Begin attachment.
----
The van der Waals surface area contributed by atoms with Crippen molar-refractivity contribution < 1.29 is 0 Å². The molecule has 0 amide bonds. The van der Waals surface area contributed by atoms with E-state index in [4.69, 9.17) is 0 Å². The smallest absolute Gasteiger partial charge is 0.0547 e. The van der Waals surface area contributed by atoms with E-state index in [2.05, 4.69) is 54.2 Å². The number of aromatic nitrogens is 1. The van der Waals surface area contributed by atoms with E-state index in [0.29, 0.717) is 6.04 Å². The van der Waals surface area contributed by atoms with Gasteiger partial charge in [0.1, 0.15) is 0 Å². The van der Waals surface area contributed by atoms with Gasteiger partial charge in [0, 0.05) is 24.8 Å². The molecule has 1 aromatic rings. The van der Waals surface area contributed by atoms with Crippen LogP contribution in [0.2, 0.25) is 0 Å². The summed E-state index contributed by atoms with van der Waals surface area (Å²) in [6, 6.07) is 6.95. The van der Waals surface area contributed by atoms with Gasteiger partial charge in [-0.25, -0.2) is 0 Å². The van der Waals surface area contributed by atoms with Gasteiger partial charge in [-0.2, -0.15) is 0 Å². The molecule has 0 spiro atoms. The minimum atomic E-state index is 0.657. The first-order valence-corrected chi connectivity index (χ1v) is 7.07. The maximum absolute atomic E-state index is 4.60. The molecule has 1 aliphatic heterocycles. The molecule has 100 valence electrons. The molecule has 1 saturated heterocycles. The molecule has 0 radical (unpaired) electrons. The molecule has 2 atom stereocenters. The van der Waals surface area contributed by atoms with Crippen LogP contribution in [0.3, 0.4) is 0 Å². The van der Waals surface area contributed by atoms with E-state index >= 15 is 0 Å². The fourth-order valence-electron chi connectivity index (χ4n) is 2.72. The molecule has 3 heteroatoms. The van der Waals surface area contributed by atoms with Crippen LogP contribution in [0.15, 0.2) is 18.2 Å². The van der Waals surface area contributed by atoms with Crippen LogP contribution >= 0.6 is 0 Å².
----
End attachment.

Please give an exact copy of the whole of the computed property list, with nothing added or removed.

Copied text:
The van der Waals surface area contributed by atoms with Crippen molar-refractivity contribution < 1.29 is 0 Å². The molecule has 0 amide bonds. The van der Waals surface area contributed by atoms with E-state index in [4.69, 9.17) is 0 Å². The smallest absolute Gasteiger partial charge is 0.0547 e. The van der Waals surface area contributed by atoms with E-state index in [2.05, 4.69) is 54.2 Å². The number of aromatic nitrogens is 1. The van der Waals surface area contributed by atoms with E-state index in [0.29, 0.717) is 6.04 Å². The van der Waals surface area contributed by atoms with Gasteiger partial charge in [0.1, 0.15) is 0 Å². The van der Waals surface area contributed by atoms with Gasteiger partial charge in [0, 0.05) is 24.8 Å². The molecule has 1 aromatic rings. The van der Waals surface area contributed by atoms with Crippen LogP contribution in [0.2, 0.25) is 0 Å². The summed E-state index contributed by atoms with van der Waals surface area (Å²) in [6, 6.07) is 6.95. The van der Waals surface area contributed by atoms with Gasteiger partial charge in [-0.25, -0.2) is 0 Å². The van der Waals surface area contributed by atoms with Gasteiger partial charge in [-0.2, -0.15) is 0 Å². The molecule has 0 spiro atoms. The minimum atomic E-state index is 0.657. The first-order valence-corrected chi connectivity index (χ1v) is 7.07. The maximum absolute atomic E-state index is 4.60. The molecule has 1 aliphatic heterocycles. The molecule has 100 valence electrons. The molecule has 1 saturated heterocycles. The molecule has 0 radical (unpaired) electrons. The molecule has 2 atom stereocenters. The van der Waals surface area contributed by atoms with Crippen LogP contribution in [0.3, 0.4) is 0 Å². The van der Waals surface area contributed by atoms with E-state index >= 15 is 0 Å². The fourth-order valence-electron chi connectivity index (χ4n) is 2.72. The molecule has 3 heteroatoms. The van der Waals surface area contributed by atoms with Crippen LogP contribution in [0.15, 0.2) is 18.2 Å². The van der Waals surface area contributed by atoms with Crippen LogP contribution >= 0.6 is 0 Å².